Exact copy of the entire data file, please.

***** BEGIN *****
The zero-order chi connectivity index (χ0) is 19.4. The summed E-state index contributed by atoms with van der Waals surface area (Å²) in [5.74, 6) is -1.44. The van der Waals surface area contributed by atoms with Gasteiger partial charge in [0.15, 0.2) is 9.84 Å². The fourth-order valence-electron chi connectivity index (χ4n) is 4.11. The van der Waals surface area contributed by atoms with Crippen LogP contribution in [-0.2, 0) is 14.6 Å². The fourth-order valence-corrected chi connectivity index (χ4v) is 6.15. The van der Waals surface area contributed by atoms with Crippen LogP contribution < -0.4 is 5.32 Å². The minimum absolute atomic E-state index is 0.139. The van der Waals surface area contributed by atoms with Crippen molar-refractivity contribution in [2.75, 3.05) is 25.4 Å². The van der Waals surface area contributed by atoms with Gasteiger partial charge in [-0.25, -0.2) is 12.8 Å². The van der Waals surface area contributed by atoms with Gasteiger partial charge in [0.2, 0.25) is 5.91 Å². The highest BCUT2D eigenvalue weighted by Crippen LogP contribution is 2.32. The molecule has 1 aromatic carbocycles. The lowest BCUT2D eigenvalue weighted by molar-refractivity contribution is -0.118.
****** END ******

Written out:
The zero-order chi connectivity index (χ0) is 19.4. The summed E-state index contributed by atoms with van der Waals surface area (Å²) in [5.74, 6) is -1.44. The van der Waals surface area contributed by atoms with Gasteiger partial charge in [0.15, 0.2) is 9.84 Å². The fourth-order valence-electron chi connectivity index (χ4n) is 4.11. The van der Waals surface area contributed by atoms with Crippen LogP contribution in [-0.2, 0) is 14.6 Å². The fourth-order valence-corrected chi connectivity index (χ4v) is 6.15. The van der Waals surface area contributed by atoms with Crippen LogP contribution < -0.4 is 5.32 Å². The minimum absolute atomic E-state index is 0.139. The van der Waals surface area contributed by atoms with Crippen molar-refractivity contribution in [2.75, 3.05) is 25.4 Å². The van der Waals surface area contributed by atoms with Gasteiger partial charge in [-0.25, -0.2) is 12.8 Å². The van der Waals surface area contributed by atoms with Gasteiger partial charge in [0.2, 0.25) is 5.91 Å². The highest BCUT2D eigenvalue weighted by Crippen LogP contribution is 2.32. The molecule has 1 aromatic carbocycles. The lowest BCUT2D eigenvalue weighted by molar-refractivity contribution is -0.118.